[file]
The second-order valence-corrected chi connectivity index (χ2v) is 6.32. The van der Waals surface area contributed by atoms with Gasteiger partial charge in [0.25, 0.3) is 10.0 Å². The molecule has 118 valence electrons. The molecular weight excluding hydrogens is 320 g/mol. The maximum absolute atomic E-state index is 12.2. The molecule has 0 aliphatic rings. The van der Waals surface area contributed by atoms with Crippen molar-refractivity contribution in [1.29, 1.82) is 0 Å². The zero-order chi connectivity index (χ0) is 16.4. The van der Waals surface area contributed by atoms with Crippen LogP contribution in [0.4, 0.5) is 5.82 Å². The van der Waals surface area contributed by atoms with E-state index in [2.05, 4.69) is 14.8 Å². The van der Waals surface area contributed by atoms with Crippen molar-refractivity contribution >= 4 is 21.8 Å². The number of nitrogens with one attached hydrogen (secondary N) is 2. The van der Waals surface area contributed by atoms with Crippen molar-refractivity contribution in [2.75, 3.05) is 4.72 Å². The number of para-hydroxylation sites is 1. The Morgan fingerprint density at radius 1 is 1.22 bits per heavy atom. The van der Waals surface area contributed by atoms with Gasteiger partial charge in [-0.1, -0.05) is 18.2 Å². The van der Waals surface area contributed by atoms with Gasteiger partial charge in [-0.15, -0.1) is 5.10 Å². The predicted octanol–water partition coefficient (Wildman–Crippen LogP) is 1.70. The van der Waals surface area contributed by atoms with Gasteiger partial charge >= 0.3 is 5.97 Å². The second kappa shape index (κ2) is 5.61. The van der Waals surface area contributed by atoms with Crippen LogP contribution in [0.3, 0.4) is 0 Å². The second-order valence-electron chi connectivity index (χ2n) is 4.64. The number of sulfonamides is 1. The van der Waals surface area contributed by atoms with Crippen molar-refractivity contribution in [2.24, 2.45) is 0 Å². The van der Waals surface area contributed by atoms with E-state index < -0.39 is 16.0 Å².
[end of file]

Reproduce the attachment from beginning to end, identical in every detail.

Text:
The second-order valence-corrected chi connectivity index (χ2v) is 6.32. The van der Waals surface area contributed by atoms with Gasteiger partial charge in [0.25, 0.3) is 10.0 Å². The molecule has 118 valence electrons. The molecular weight excluding hydrogens is 320 g/mol. The maximum absolute atomic E-state index is 12.2. The molecule has 0 aliphatic rings. The van der Waals surface area contributed by atoms with Crippen molar-refractivity contribution in [1.29, 1.82) is 0 Å². The zero-order chi connectivity index (χ0) is 16.4. The van der Waals surface area contributed by atoms with Crippen LogP contribution in [0.4, 0.5) is 5.82 Å². The van der Waals surface area contributed by atoms with E-state index in [2.05, 4.69) is 14.8 Å². The van der Waals surface area contributed by atoms with Crippen molar-refractivity contribution >= 4 is 21.8 Å². The number of nitrogens with one attached hydrogen (secondary N) is 2. The van der Waals surface area contributed by atoms with Crippen molar-refractivity contribution in [2.75, 3.05) is 4.72 Å². The number of para-hydroxylation sites is 1. The Morgan fingerprint density at radius 1 is 1.22 bits per heavy atom. The van der Waals surface area contributed by atoms with Gasteiger partial charge in [-0.1, -0.05) is 18.2 Å². The van der Waals surface area contributed by atoms with Gasteiger partial charge in [-0.15, -0.1) is 5.10 Å². The predicted octanol–water partition coefficient (Wildman–Crippen LogP) is 1.70. The van der Waals surface area contributed by atoms with Gasteiger partial charge >= 0.3 is 5.97 Å². The second kappa shape index (κ2) is 5.61. The van der Waals surface area contributed by atoms with Crippen LogP contribution in [0.3, 0.4) is 0 Å². The second-order valence-electron chi connectivity index (χ2n) is 4.64. The number of sulfonamides is 1. The van der Waals surface area contributed by atoms with Crippen molar-refractivity contribution in [2.24, 2.45) is 0 Å². The van der Waals surface area contributed by atoms with E-state index < -0.39 is 16.0 Å².